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A portion of the wall layout is shown under construction. This section includes a turnout. A full-size drawing, made using a Visio stencil I created, serves as a pattern. The strips of wood which will form the stringers are shown ready for use. Each stringer is a laminate made of four strips of 1/8" x 1/2" hemlock. They are sawn from 1/2" x 6" boards.
Using the pattern, quarter-inch holes are drilled into the plywood work surface. Dowels are inserted in the holes to form a jig which holds the strips in the proper curved position for gluing. Nails are placed on the plywood to prevent any glue squeezed out of the laminate from adhering to the plywood.
Stringers are clamped every two inches or so with one-inch spring clamps until the glue is thoroughly cured. I wait a minimum of eight hours before removing the stringers from the jig. Next, excess glue is removed from the stringers using a random-orbit sander.
A laminated curved stringer and 1/2" x 1/2" straight pieces are awaiting assembly. Again using the pattern, the curved stringer is carefully cut to mate properly with a straight piece.
This is a close-up view of where the curved stringer and the straight piece are to be joined.
Dowels are used to provide additional strength at the joint. Holes are drilled through both pieces and then glue-covered dowels are inserted at the same time that glue is applied to both parts. Several clamps are then applied. After glue has cured, excess glue is removed and the dowels are cut off and sanded flush with the stringers.
A module nears completion. This section is 78 inches long.
This photo shows two stringers which will be used to build a quarter-circle of track. The stringers are a few inches longer than necessary, and will be later cut off to the exact length needed.
1/2" x 1/2" x 7" tie supports are nailed to the stringers with 7/8" wire brads. Tie supports located at ceiling or wall hangers are notched to accept 1/4" x 1/2" x 2" wood clamps which attach the module to the hangers. The notch is wider than the clamp to allow for adjustment during installation. Instead of the oak stain used for the stringers, the ties are stained dark mahogany in an attempt to provide the appearance of creosoted ties.
The track has been attached to the module for a final fit. Next, the ends of the stringers are sawn-off to be flush with the track ends.
Similar construction techniques are used to build straight sections such as this dual-track module.
For the overhead layout, several types of ceiling hangers were needed to accomodate different right-of-way combinations. Some were designed to utilize the sloped ceilings on three sides of the room. Ceiling hangers are made of hemlock, while oak was used to make wall hangers (not shown). No nails or screws are used, however the dowel and glue construction turns out to be quite strong. To test their strength, two hangers were built and destroyed - with great difficulty - after the glue had thoroughly cured.
The northeast corner of the room was chosen for the first overhead module. After months of planning, the first hole was finally drilled in the ceiling.
The first hanger was fastened to the ceiling using plastic drywall anchors. The height of the layout was determined by the door shown here. The design calls for 1/8" clearance between the bottom of the hanger and the top of the door.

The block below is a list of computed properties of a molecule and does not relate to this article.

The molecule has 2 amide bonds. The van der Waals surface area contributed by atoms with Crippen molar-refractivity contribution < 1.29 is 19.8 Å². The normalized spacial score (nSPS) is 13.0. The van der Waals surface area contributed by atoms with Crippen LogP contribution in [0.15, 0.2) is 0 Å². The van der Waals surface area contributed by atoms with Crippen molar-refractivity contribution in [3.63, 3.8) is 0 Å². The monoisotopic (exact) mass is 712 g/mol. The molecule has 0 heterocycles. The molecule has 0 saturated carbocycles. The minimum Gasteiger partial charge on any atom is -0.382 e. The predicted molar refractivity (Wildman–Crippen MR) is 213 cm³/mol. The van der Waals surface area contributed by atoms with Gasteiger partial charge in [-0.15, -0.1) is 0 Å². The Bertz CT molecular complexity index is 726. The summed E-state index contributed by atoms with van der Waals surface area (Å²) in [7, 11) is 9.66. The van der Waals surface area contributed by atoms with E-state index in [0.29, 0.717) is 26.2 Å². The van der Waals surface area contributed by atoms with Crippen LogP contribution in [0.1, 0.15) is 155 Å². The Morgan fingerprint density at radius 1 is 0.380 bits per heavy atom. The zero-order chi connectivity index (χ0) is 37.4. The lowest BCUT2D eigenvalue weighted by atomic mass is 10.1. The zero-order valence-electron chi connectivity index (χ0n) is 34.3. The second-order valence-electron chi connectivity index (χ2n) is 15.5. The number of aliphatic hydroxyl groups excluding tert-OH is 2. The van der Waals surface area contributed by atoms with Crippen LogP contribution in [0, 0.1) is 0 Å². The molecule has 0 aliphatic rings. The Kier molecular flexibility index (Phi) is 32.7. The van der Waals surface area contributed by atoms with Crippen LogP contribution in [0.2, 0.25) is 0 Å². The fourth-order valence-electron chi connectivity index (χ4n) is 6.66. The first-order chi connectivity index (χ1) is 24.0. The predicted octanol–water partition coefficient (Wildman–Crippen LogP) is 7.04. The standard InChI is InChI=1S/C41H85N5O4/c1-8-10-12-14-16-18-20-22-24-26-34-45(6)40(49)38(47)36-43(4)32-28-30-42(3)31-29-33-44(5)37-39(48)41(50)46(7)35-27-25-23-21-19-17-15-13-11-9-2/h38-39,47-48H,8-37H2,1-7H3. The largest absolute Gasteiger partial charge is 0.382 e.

As the installation proceeded around the room, I took an opportunity to climb up the ladder to have a face-to-face look at things to come. This is the dual-track section shown being built a few photos earlier.
The hangers for the eye-level layout are being installed. Instead of the 1/2" hemlock used for the ceiling hangers, these hangers are made of 3/4" oak. I wanted them to be stronger, as I knew I would be banging my head on them frequently!
A corner module for the wall layout is in being fitted in place. I always built and installed the corner modules first, followed by the straight sections in between them. This module has one long (16 inch) support in the center. Other similar corner modules are supported by two shorter supports, equally spaced, which provides a sturdier and better looking solution. However, some audio equipment will go below in this corner, and the single support provides more space.
The first dozen wires for the Wall Layout are being installed. A wiring nightmare! In all, forty-four wires leave the wall layout's control panel. All of them now reside in the wooden conduit that can be seen just below the trackwork. For comparison, there are just four wires leading to the digitally controlled Overhead Layout.
Construction of the wall layout was in three phases, built years apart. In 2000, a single track ran along the wall. The second phase added two more tracks, and in 2007 the last phase added a fourth track. In this photo I am adding tracks for the second phase, which necessitated revision to the first track in order to insert a turnout. Each time the wall layout was expanded, the support structure had to be completely rebuilt.
In this photo, the opening into the closet has been expanded so that a second track could enter the closet. By the time the wall layout was completed in 2007, the opening was further expanded so that three tracks could enter the closet. The tunnel portals were rebuilt during each phase of the construction.
The scratch-built loco shed with the roof removed. The on/off switch for the "men working" sound is on the far wall. Just below it is the sound electronics and the speaker. A small regulated DC power supply for the welder's electronics is in front of the speaker. Wires lead from the power supply to the electronics for the welder's torch, located on the side wall. The hollow wood overhead structure contains the lamps that provide the interior lighting. The shed lifts off if maintenance is needed. It is supplied with 18 VAC for the lamps, sound module and DC power supply.